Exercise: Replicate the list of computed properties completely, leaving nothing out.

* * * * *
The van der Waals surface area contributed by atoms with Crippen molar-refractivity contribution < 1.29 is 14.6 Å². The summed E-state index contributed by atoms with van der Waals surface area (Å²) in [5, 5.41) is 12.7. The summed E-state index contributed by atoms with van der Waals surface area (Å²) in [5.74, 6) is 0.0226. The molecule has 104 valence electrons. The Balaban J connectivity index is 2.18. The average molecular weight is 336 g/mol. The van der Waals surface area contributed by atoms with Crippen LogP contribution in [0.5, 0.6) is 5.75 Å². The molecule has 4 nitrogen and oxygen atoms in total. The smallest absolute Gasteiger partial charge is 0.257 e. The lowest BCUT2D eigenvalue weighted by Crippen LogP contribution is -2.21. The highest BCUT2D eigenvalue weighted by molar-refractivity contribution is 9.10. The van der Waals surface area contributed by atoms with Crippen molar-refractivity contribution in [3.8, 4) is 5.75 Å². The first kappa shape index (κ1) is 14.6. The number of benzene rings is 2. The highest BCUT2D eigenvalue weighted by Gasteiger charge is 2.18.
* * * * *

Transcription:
The van der Waals surface area contributed by atoms with Crippen molar-refractivity contribution < 1.29 is 14.6 Å². The summed E-state index contributed by atoms with van der Waals surface area (Å²) in [5, 5.41) is 12.7. The summed E-state index contributed by atoms with van der Waals surface area (Å²) in [5.74, 6) is 0.0226. The molecule has 104 valence electrons. The Balaban J connectivity index is 2.18. The average molecular weight is 336 g/mol. The van der Waals surface area contributed by atoms with Crippen LogP contribution in [0.5, 0.6) is 5.75 Å². The molecule has 4 nitrogen and oxygen atoms in total. The smallest absolute Gasteiger partial charge is 0.257 e. The lowest BCUT2D eigenvalue weighted by Crippen LogP contribution is -2.21. The highest BCUT2D eigenvalue weighted by molar-refractivity contribution is 9.10. The van der Waals surface area contributed by atoms with Crippen molar-refractivity contribution in [3.8, 4) is 5.75 Å². The first kappa shape index (κ1) is 14.6. The number of benzene rings is 2. The highest BCUT2D eigenvalue weighted by Gasteiger charge is 2.18.